The Witcher: Nightmare of the Wolf Review

The latest in the line of Netflix “original Anime” that aren’t actually anime (serious guys, the only distinction in the country its created in, there’s nothing wrong with creating a more adult oriented animation and it being technically a cartoon…) The Witcher: Nightmare of the Wolf serves as a prequel to the Netflix live action series and focuses on the backstory of Geralt’s teacher Vesemir, who is set to debut in Season 2, and the downfall of the Witchers. A good premise then, did they pull it off?

Official Synopsis:

Vesemir, a cocky young Witcher, delights in slaying monsters for coin. When a dangerous new power rises on the Continent, Vesemir learns that some Witchering jobs are about more than just money.

*spoilers appear from here on out!*

The Good:

Vesemir being very pleased with himself.

In terms of lore and backstory the film is definitely worth a watch, seeing not only how one child went through the harrowing process to become a Witcher but also how the organisation itself fell. Vesemir (Theo James) seeing his friends die in the trials but sticking with it anyway in order to become someone “better” than the poor person he started as is a good simple tale, one that leads to the obvious wealth obsessed git phase and then the final realisation that there is more to life than money. This comes with a double whammy of revelations as his mentor Deglan (Graham McTavish) along with the mage that created the Witchers were using forbidden magic to create new and powerful monsters for the sole purpose of keeping the need for Witchers around after their group had been a little too effective in wiping out deadly threats. Meanwhile a sorcerer named Tetra (Lara Pulver) who had been helping Vesemir despite her vocal dislike for the mutated helpers is revealed to be behind a series of grizzly deaths on the outskirts of town by controlling an elf that had been mutated in the aforementioned experiments, all for the purpose of framing the Witchers (or, I guess, being spot-on about them, actually…)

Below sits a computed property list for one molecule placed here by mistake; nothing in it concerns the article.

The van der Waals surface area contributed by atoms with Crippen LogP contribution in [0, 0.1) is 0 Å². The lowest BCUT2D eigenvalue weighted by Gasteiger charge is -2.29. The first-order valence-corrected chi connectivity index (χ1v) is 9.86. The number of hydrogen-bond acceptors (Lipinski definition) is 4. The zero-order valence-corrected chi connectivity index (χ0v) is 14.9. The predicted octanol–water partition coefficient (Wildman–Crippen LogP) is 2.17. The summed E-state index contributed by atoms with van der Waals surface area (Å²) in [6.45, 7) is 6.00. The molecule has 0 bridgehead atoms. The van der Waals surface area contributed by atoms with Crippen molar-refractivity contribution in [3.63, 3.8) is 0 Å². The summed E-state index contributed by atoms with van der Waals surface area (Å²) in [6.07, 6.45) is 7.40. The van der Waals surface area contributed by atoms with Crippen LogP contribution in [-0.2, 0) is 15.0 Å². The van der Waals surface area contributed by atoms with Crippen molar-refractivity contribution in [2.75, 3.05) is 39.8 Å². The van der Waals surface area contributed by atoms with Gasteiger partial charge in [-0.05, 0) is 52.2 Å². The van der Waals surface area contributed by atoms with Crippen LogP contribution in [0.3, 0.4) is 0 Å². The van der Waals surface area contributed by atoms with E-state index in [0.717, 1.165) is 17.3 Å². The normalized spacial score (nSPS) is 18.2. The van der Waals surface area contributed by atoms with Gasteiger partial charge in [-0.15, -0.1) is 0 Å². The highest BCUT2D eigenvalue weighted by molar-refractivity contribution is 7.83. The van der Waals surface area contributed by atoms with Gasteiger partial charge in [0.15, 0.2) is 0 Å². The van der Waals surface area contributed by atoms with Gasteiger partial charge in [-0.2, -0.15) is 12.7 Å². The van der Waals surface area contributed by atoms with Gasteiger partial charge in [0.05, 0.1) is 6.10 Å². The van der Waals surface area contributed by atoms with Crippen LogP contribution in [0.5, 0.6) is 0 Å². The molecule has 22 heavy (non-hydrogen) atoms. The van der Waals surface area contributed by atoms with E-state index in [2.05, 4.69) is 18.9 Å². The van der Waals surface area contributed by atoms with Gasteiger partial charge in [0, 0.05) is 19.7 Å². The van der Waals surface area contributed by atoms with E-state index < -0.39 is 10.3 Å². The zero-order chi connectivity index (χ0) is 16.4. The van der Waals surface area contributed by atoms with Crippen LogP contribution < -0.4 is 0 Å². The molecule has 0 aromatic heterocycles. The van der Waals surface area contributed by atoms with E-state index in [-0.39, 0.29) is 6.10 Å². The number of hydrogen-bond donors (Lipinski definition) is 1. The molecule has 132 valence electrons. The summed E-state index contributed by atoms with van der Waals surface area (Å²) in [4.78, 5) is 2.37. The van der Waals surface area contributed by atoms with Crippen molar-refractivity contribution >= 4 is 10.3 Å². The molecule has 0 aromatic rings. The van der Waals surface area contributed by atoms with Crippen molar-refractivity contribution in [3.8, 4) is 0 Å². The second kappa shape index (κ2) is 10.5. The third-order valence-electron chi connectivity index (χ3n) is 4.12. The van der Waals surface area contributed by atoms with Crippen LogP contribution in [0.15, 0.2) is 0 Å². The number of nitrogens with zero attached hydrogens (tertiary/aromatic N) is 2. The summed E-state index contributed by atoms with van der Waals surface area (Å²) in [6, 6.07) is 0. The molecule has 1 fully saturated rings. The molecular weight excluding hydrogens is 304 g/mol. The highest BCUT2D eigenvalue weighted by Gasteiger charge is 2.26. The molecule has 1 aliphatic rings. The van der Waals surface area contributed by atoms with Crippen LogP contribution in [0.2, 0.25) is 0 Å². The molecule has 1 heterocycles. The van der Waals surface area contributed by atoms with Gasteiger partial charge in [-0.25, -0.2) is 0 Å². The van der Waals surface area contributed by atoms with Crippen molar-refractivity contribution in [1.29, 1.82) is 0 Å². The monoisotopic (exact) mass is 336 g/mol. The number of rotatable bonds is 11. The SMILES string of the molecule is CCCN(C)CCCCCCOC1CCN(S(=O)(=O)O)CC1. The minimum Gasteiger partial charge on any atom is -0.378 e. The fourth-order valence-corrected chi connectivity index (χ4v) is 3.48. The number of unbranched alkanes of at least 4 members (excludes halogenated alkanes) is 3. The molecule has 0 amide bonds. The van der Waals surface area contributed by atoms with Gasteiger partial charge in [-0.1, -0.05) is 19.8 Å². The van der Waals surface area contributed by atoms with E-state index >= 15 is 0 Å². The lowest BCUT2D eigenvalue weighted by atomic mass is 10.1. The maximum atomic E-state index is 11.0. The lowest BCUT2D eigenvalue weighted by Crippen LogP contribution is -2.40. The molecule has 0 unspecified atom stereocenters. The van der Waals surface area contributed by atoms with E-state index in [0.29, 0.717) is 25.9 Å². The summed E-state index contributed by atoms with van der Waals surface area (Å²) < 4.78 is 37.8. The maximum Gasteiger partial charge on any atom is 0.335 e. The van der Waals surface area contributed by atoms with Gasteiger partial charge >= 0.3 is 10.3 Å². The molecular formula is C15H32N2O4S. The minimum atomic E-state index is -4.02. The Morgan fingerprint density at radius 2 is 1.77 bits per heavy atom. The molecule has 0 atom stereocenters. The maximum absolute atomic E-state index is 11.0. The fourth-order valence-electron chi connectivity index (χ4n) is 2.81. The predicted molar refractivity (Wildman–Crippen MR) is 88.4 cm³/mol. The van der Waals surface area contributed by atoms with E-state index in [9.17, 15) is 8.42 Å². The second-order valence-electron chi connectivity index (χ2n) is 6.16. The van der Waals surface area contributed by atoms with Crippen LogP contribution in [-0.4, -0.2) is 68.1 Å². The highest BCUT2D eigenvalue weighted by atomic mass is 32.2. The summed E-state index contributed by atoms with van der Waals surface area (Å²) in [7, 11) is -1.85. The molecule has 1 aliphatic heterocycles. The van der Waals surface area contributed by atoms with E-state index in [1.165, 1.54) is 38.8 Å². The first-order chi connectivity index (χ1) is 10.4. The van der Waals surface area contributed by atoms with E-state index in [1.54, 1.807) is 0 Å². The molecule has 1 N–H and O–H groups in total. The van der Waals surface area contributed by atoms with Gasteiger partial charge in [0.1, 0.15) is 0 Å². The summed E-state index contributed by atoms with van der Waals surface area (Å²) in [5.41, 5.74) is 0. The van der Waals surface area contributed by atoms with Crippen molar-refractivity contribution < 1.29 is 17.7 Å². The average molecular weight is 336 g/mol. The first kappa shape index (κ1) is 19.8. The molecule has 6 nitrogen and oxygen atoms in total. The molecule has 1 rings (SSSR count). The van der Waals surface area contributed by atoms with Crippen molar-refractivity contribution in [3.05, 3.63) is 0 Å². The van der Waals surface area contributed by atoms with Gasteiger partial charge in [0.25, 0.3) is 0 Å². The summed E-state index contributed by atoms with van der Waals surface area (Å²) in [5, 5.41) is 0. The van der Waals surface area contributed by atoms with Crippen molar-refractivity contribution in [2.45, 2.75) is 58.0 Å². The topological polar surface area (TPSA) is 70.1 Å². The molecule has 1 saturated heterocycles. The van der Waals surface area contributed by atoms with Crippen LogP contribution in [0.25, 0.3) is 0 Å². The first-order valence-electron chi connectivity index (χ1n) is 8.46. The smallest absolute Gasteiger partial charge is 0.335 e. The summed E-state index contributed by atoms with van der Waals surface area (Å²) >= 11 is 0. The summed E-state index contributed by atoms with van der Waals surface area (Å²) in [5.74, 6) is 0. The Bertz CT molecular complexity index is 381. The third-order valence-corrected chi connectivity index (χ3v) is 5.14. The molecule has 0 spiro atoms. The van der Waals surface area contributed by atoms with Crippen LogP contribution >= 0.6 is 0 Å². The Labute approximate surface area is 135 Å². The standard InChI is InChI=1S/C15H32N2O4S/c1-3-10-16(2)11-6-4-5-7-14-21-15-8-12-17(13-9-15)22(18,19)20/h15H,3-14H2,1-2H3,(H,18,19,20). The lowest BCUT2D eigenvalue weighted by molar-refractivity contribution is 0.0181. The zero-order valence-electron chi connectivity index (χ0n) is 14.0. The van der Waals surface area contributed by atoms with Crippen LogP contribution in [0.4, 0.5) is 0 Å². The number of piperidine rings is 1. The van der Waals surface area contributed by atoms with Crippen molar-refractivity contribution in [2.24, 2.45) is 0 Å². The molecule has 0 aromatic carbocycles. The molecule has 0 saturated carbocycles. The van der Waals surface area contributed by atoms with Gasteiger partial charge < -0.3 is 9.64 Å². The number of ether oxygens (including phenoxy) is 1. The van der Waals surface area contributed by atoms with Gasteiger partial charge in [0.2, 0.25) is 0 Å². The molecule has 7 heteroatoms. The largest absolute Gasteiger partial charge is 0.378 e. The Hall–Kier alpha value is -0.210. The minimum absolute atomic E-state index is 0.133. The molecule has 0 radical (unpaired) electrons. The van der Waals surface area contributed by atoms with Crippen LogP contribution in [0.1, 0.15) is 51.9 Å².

“Hang on let me use my magical powers…. Yep, I can definitely confirm this person is dead.”

This leads to a large scale battle at Kaer Morhen that results in the Witchers being decimated, the mage and method of creation lost and Vesemir accidentally killing a childhood friend (who was now an old woman, that’s Witcher aging for you!) He ends up rescuing a small group of just-converted Witcher children and decides to teach them, one of which is identified as a young Geralt.

So some fun backstory that I’m sure will be alluded to during Witcher Season 2, but the film isn’t without its faults.

The Bad:

Filavandrel is pissed that his name is really easy to typo when writing it.

It’s probably safe to say that Netflix’s Castlevania series was used as a base here as Vesemir is pretty much just Trevor Belmont and Tetra is very similar to Sypha, the two pairs have almost the exact same relationship and interplay during the course of the story, though obviously with vastly different outcomes! Throw in a dry sarcastic elf named Filavandrel (Tom Canton) in a few scenes and there were moments where you could squint and be convinced you’re watching the Castlevania trio of Trevor, Sypha and Alucard. It also shares that series’ love of over-the-top bloody violence for the sake of it, like some 90s anime that is desperate for an 18 rating so people think it’s cool. Always a shame to see that, it can be an effective tool but not when you use it for every fight scene…

So the film has its moments but it’s also very by-the-numbers, and I wasn’t thrilled with the character designs, even if the actual animation was well done.

Overall Thoughts:

All she wants is a hug, really.

The Witcher: Nightmare of the Wolf has some great moments and interesting backstory but it’s also very plain, full of generic characters and has scenes with over-the-top violence for the sake of it. Not a bad way to spend an hour and a half, but I doubt I’ll be watching it again.

Leave a Reply

Fill in your details below or click an icon to log in:

WordPress.com Logo

You are commenting using your WordPress.com account. Log Out /  Change )

Google photo

You are commenting using your Google account. Log Out /  Change )

Twitter picture

You are commenting using your Twitter account. Log Out /  Change )

Facebook photo

You are commenting using your Facebook account. Log Out /  Change )

Connecting to %s